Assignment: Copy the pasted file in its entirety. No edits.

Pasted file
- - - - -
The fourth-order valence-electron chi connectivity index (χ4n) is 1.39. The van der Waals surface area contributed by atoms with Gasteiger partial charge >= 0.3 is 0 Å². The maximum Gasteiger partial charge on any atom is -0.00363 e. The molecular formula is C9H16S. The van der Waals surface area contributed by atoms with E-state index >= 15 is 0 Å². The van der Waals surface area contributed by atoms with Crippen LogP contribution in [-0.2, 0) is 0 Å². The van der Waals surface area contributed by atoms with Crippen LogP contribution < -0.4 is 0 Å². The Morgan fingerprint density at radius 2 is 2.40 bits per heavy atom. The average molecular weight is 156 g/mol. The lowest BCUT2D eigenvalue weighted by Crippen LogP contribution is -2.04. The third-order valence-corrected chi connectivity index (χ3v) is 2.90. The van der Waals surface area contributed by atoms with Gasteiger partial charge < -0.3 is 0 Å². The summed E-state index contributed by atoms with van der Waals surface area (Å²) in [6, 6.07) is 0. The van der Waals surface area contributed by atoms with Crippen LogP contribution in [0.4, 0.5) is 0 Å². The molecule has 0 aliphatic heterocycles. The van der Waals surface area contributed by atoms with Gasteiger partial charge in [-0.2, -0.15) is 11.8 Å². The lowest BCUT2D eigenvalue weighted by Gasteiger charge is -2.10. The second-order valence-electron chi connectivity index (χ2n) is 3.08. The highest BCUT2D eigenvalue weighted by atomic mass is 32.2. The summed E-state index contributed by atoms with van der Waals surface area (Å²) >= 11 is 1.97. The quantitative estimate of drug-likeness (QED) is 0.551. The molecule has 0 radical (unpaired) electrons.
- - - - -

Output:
The fourth-order valence-electron chi connectivity index (χ4n) is 1.39. The van der Waals surface area contributed by atoms with Gasteiger partial charge >= 0.3 is 0 Å². The maximum Gasteiger partial charge on any atom is -0.00363 e. The molecular formula is C9H16S. The van der Waals surface area contributed by atoms with E-state index >= 15 is 0 Å². The van der Waals surface area contributed by atoms with Crippen LogP contribution in [-0.2, 0) is 0 Å². The van der Waals surface area contributed by atoms with Crippen LogP contribution < -0.4 is 0 Å². The Morgan fingerprint density at radius 2 is 2.40 bits per heavy atom. The average molecular weight is 156 g/mol. The lowest BCUT2D eigenvalue weighted by Crippen LogP contribution is -2.04. The third-order valence-corrected chi connectivity index (χ3v) is 2.90. The van der Waals surface area contributed by atoms with Gasteiger partial charge < -0.3 is 0 Å². The summed E-state index contributed by atoms with van der Waals surface area (Å²) in [6, 6.07) is 0. The van der Waals surface area contributed by atoms with Crippen LogP contribution in [0.4, 0.5) is 0 Å². The molecule has 0 aliphatic heterocycles. The van der Waals surface area contributed by atoms with Gasteiger partial charge in [-0.2, -0.15) is 11.8 Å². The lowest BCUT2D eigenvalue weighted by Gasteiger charge is -2.10. The second-order valence-electron chi connectivity index (χ2n) is 3.08. The highest BCUT2D eigenvalue weighted by atomic mass is 32.2. The summed E-state index contributed by atoms with van der Waals surface area (Å²) >= 11 is 1.97. The quantitative estimate of drug-likeness (QED) is 0.551. The molecule has 0 radical (unpaired) electrons.